In this work we introduce Lifting Autoencoders, a generative 3D surface-based model of object categories. We bring together ideas from non-rigid structure from motion, image formation, and morphable models to learn a controllable, geometric model of 3D categories in an entirely unsupervised manner from an unstructured set of images. We exploit the 3D geometric nature of our model and use normal information to disentangle appearance into illumination, shading, and albedo. We further use weak supervision to disentangle the non-rigid shape variability of human faces into identity and expression. We combine the 3D representation with a differentiable renderer to generate RGB images and append an adversarially trained refinement network to obtain sharp, photorealistic image reconstruction results. The learned generative model can be controlled in terms of interpretable geometry and appearance factors, allowing us to perform photorealistic image manipulation of identity, expression, 3D pose, and illumination properties.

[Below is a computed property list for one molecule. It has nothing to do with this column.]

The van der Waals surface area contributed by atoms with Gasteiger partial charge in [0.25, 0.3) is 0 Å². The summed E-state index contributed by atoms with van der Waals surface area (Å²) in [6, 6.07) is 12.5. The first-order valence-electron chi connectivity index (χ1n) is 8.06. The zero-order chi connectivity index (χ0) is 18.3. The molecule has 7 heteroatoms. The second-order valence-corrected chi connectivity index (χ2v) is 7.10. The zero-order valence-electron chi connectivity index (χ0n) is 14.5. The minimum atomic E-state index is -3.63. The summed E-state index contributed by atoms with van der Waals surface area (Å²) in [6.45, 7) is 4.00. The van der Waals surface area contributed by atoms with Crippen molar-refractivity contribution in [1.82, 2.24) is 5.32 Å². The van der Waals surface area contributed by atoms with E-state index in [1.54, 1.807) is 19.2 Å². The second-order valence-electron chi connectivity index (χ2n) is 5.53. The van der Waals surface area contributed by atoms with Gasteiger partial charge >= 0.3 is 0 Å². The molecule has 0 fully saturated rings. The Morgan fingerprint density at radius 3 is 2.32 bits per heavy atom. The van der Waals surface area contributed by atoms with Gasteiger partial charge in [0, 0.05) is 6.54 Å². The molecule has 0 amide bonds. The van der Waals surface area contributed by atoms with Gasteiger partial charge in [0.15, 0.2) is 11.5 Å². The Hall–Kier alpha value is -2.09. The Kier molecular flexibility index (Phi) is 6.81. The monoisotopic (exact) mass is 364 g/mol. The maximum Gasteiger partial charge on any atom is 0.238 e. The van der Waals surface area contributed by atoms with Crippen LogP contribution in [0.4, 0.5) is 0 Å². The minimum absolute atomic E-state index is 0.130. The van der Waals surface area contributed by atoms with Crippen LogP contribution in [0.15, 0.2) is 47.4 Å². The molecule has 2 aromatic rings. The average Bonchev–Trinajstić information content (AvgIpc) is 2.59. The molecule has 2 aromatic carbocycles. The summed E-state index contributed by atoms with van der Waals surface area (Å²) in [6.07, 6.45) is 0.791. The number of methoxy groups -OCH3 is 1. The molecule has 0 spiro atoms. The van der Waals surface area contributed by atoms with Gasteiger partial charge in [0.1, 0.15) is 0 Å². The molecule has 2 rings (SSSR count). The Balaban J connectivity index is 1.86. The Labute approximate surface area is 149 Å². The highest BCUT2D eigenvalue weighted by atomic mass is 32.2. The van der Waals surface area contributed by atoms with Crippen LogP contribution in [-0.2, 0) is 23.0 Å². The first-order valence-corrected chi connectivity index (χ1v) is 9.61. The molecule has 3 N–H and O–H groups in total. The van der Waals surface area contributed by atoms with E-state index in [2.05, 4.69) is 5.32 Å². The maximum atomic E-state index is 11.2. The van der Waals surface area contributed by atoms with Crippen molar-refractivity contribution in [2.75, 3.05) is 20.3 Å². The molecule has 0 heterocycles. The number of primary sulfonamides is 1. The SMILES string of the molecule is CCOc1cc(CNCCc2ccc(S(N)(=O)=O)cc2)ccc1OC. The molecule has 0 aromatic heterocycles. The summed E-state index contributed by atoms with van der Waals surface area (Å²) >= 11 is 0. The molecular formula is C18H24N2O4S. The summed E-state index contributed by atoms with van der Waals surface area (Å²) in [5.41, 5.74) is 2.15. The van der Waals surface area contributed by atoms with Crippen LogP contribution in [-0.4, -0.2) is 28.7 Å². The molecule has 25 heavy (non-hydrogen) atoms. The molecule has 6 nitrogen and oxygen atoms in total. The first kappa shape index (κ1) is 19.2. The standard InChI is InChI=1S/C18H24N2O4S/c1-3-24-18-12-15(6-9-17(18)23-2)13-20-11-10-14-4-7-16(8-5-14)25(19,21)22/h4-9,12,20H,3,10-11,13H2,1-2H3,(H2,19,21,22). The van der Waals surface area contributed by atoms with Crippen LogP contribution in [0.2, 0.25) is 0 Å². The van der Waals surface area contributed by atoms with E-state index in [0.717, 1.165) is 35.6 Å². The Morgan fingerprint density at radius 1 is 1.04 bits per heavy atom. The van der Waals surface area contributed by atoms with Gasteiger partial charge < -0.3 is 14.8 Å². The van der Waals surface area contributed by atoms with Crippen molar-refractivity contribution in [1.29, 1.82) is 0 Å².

In this work we introduce Deforming Autoencoders, a generative model for images that disentangles shape from appearance in an unsupervised manner. As in the deformable template paradigm, shape is represented as a deformation between a canonical coordinate system (`template') and an observed image, while appearance is modeled in deformation-invariant, template coordinates. We introduce novel techniques that allow this approach to be deployed in the setting of autoencoders and show that this method can be used for unsupervised group-wise image alignment. We show experiments with expression morphing in humans, hands, and digits, face manipulation, such as shape and appearance interpolation, as well as unsupervised landmark localization. We also achieve a more powerful form of unsupervised disentangling in template coordinates, that successfully decomposes face images into shading and albedo, allowing us to further manipulate face images.